Cap and Trade in California: Cost Management

California’s cap-and-trade program for greenhouse gas emissions took effect in January 2013, and as the period of enforcement unfolds, both regulated entities and the California Air Resources Board (which is responsible for the implementation and management of the program) are considering how best to manage costs within the system. Several cost containment measures are outlined in the program, including allowance trading and banking, offsets, and a compliance reserve, which makes a number of allowances available in individual years under a tiered pricing system.

The compliance reserve was the focus of a presentation I made in late June at a cost containment workshop hosted by the California Air Resources Board. In particular, I discussed the potential for price fluctuations that might result in higher-than-expected prices for allowances in the reserve, and outlined four options that could be used to help deal with price spikes:

  1. At the governor’s discretion, as outlined in California’s climate legislation, deadlines may be adjusted for individual regulations in extraordinary circumstances.
  2. The potential supply of allowances in the compliance reserve can potentially be expanded by including emissions reductions outside California.
  3. If reserve allowances under a given price tier are exhausted, additional allowances may be drawn from future annual allocations in the reserve.
  4. Determining plans for the program beyond 2020 will help regulated firms anticipate future obligations and adjust their behavior in the short term in order to account for needed allowances.

Details and discussion of these points are included in my full remarks. All  materials from the workshop, including my presentation, can be found at the Air Resources Board event page.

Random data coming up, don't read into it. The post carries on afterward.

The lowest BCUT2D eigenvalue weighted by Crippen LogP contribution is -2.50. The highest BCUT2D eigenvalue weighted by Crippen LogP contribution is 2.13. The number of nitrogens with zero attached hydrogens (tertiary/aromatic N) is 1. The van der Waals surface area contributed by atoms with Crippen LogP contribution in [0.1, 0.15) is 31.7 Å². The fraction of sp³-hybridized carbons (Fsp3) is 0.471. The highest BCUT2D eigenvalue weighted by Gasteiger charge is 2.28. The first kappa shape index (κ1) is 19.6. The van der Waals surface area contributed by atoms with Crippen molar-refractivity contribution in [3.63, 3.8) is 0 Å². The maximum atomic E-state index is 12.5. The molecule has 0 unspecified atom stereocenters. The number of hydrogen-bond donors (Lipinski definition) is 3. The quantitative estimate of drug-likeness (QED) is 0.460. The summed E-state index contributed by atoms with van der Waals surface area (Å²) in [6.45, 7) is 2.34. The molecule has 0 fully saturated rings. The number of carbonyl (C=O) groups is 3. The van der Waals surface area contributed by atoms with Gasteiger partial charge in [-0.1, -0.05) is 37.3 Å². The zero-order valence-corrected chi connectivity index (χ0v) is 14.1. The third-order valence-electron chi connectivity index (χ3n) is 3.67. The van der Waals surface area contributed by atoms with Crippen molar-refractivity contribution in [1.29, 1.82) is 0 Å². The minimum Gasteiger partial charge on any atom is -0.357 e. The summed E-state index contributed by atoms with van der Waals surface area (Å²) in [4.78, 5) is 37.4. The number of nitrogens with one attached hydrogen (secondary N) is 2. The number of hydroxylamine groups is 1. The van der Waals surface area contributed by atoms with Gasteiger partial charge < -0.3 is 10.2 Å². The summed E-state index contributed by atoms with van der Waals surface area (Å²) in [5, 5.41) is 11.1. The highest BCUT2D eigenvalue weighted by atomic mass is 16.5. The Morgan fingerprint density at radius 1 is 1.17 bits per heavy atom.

About Dallas Burtraw

Dallas Burtraw is one of the nation’s foremost experts on environmental regulation in the electricity sector. For two decades, he has worked on creating a more efficient and politically rational method for controlling air pollution. He also studies electricity restructuring, competition, and economic deregulation. He is particularly interested in incentive-based approaches for environmental regulation, the most notable of which is a tradable permit system, and recently has studied ways to introduce greater cost-effectiveness into regulation under the Clean Air Act.

Views expressed above are those of the author. Resources for the Future does not take institutional positions on legislative or policy questions. All information contained on Common Resources is intended for informational and educational purposes and may only be used for these purposes. Please see RFF's Terms of Use for further information.

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